About a year ago, I left Georgia Tech and embarked on a new journey as an innovation consultant by launching Boostphase. It’s been a fun and successful year — I’ve met some great people, visited some fascinating places, and paid the bills.
But I’ve found that I miss being part of a team… and I miss working on the sorts of projects that only a major institution can tackle. And I strongly believe in the role of the public research university as a knowledge hub to drive innovation, create value, and lead economic development for local ecosystems.
So, for a while now, I’ve been talking to the University of Arizona. It’s a top-notch research university, with excellent programs in astronomy, optics, aerospace, and energy — all long-standing passions of mine. They’re a member of the AAU (American Association of Universities), ranked in the Top 100 for the world for research, and the NSF ranks them #1 in physical sciences research among US public institutions.
The university’s $600 million research budget places them solidly in Carnegie’s top “R1” rank of graduate research universities. But it’s mostly from government sponsors; they’ve run a bit behind the leaders of the pack in terms of industrial and corporate partnerships.
That’s where I come in. Based on my experience at Georgia Tech, as well as my earlier private-sector careers, I think I can help strengthen the University of Arizona’s corporate engagement, extend their research program, and better align the university’s positive impact on Tucson, on Arizona, and the Southwest. And I look forward to learning how my experience will translate to a different set of circumstances.
So, I’m delighted to announce that I’ve accepted a newly-created position as “Vice President, Strategic Business Initiatives” reporting to the Vice President of Research, Discovery, and Innovation. I have a lot to learn, and a lot of people to meet. My official start date is February, but I’ll be commuting back to Atlanta for a month or so while Cissa and I get the household move organized. And, of course, I have family here, so we’ll still find opportunities to come back and visit.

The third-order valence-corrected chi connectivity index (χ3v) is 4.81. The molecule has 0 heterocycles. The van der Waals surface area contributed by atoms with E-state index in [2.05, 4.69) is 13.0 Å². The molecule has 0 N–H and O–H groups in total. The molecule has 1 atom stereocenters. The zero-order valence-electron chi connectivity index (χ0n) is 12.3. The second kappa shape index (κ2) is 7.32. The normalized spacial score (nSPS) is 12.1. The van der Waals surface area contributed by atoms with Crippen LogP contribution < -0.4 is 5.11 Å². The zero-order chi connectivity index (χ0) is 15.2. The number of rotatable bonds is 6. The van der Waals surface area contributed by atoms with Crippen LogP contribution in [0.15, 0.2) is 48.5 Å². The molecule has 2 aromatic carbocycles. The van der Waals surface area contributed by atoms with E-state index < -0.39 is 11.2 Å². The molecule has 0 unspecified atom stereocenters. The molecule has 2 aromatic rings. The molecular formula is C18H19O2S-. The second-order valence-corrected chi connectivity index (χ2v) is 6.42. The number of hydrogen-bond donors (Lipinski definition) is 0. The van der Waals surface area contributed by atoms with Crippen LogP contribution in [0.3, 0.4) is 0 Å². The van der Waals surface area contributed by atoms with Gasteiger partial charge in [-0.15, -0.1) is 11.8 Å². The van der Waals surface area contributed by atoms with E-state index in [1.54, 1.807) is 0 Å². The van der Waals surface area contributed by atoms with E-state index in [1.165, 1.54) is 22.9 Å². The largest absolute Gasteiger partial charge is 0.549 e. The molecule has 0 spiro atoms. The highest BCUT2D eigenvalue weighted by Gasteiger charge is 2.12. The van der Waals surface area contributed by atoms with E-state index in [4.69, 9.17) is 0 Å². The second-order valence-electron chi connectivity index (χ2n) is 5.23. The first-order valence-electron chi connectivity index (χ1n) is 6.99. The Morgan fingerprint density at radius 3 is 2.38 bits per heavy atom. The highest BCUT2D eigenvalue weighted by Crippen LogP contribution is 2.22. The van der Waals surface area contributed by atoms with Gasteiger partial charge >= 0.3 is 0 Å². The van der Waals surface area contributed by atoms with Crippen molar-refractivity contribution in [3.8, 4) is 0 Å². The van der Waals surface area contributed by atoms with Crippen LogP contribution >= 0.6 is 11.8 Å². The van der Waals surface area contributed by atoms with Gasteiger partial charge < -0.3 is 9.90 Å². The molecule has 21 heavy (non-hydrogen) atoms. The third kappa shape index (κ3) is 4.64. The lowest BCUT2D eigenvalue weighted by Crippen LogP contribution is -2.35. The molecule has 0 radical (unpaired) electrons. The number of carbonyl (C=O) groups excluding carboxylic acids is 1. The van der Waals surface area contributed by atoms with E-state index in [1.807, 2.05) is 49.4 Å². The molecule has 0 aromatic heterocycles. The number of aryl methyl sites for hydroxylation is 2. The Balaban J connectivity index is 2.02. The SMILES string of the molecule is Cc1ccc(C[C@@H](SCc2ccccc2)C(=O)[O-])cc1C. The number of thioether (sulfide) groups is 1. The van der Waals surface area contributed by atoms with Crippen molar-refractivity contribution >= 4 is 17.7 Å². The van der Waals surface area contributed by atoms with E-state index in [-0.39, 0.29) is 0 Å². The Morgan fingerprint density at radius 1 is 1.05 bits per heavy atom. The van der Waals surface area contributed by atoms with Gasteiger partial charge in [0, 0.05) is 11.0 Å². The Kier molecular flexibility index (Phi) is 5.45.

We’re excited about living in Tucson! It’s obviously a completely different environment than Atlanta — culturally, economically, and physically. Things I’ve already learned about living there:
- You can’t get a driver’s license until you reflexively respond “But it’s a dry heat!” whenever someone mentions the weather. (Let’s see what I say after our first summer there…)
- I was born and raised in Atlanta, so I was weaned on Coca-Cola. In some benighted places, if you ask for a Coke in a restaurant, they’ll ask if Pepsi is okay. (My response: only if I can pay in Monopoly money!) In Tucson, if you ask for a Coke, they’re likely to ask “Is RC Cola okay?” I don’t know what the RC distributor is doing there, but they must be doing it right!
- Don’t confuse the University of Arizona (mostly Tucson) with Arizona State University (mostly Tempe/Phoenix). They’re arch-rivals. (The Wildcats beat the Sun Devils 56-35 this season… Go Wildcats!)
(Bonus trivia: Arizona and I share a birthday! I was born on the 50th anniversary of Arizona’s achieving statehood.)
There are some clients I can continue to help with Boostphase, so I’m going to keep that as a hobby for a while. But my primary loyalty for the immediate future is going to be the University of Arizona and the taxpayers of the 48th state. Wish me luck, and please keep in touch! (Really. I mean it. And if you have business contacts in Arizona, I’d love an introduction…)